The following remarks were delivered to elected officials and policymakers in the Town of Huntington on December 7th, 2022. Interested in supporting The Foggiest Idea’s award-winning reporting and analysis? Click here.
To Supervisor Edmund Smyth and Members of the Huntington Town Board –
My name is Richard Murdocco, and I am writing to submit public comments regarding the newly revived Melville Employment Center Plan (MECP), a draft document that was originally authored by BFJ Planning in 2016.
As part of the research process for its award-winning body of work on Long Island’s environmental and real estate development issues, The Foggiest Idea regularly reviews the policy actions taken by local, state, and federal governments that impact communities throughout Nassau and Suffolk Counties.
When the MECP’s concepts were being first developed, The Foggiest Idea noted that “Melville’s physical layout no longer serves the needs of those who live in the hamlet—and those who work there,” but cautioned that any transformative effort “…must embrace the current economic realities that the area faces.”
The ensuing MECP contained some questionable assumptions that the plan’s original recommendations relied upon.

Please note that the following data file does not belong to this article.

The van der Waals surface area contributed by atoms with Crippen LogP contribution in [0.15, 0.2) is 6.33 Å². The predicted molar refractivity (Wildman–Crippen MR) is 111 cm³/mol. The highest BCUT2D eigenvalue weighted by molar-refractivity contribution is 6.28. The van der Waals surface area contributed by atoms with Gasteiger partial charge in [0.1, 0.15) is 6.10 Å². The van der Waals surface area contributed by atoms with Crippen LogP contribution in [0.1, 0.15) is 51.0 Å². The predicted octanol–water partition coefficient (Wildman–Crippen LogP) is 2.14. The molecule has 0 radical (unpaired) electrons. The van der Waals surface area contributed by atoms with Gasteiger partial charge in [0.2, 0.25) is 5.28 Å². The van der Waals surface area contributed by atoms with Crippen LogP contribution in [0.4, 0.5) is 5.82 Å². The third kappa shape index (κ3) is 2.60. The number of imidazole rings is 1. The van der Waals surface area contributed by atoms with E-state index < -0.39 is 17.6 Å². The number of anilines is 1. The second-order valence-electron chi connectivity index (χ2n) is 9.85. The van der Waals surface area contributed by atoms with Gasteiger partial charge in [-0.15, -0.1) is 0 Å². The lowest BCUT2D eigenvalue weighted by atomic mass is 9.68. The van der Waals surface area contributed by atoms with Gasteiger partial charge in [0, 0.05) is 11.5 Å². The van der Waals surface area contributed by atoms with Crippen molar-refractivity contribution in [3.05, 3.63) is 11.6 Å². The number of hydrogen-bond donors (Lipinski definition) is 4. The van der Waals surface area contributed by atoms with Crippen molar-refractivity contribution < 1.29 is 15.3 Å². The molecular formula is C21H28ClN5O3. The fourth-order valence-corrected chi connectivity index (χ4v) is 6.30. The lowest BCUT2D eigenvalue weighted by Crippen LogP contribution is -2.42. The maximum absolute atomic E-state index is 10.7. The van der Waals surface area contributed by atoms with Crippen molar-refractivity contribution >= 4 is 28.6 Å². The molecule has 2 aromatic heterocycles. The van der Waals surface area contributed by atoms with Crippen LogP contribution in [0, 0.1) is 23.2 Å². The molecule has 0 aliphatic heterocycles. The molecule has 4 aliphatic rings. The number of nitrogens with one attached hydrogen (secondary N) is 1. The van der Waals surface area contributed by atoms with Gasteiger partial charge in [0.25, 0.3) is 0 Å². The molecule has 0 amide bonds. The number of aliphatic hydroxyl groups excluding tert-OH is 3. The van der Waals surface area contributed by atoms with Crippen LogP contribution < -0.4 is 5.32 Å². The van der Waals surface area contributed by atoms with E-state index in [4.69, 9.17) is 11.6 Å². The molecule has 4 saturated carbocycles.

These included the financial viability of enhancing transit access to the area with the assumed reopening of Republic Airport’s long shuttered Long Island Rail Road Station, and a marked reliance on the nearly 40-year old Melville Industrial Sewer District Feasibility Study that would serve as a foundation for necessary expansions of wastewater infrastructure.
Years later, with our groundwater aquifers featuring drinking water quality that is even more diminished, and the MTA presently facing a fiscal cliff in the wake of declining transit ridership and growing overhead costs, the document’s previous assumptions from years ago must be seriously reassessed by policymakers.
Still, the foundational planning concepts behind the MECP are sound, as the ensuing years have further reshaped “live, work, play” developmental concepts and have drastically upended traditional commutation norms. In addition, the region’s need for more diversity of additional housing options has only been amplified, adding urgency for localities to act.
In the past, The Foggiest Idea has argued against the retooling of existing industrial centers for mixed-use growth. Further east in Hauppauge, the dense concentration of industrial activity creates a direct conflict with newly proposed residential growth that will diminish quality-of-life in the area. But Melville’s overleveraged office usage, which is far more passive, allows for more transformative opportunity with less conflict.
To that end I argue that the revitalization of Melville is workable – but only if community input reasonably drives any and all land use reforms in the days ahead.
The Foggiest Idea Inc.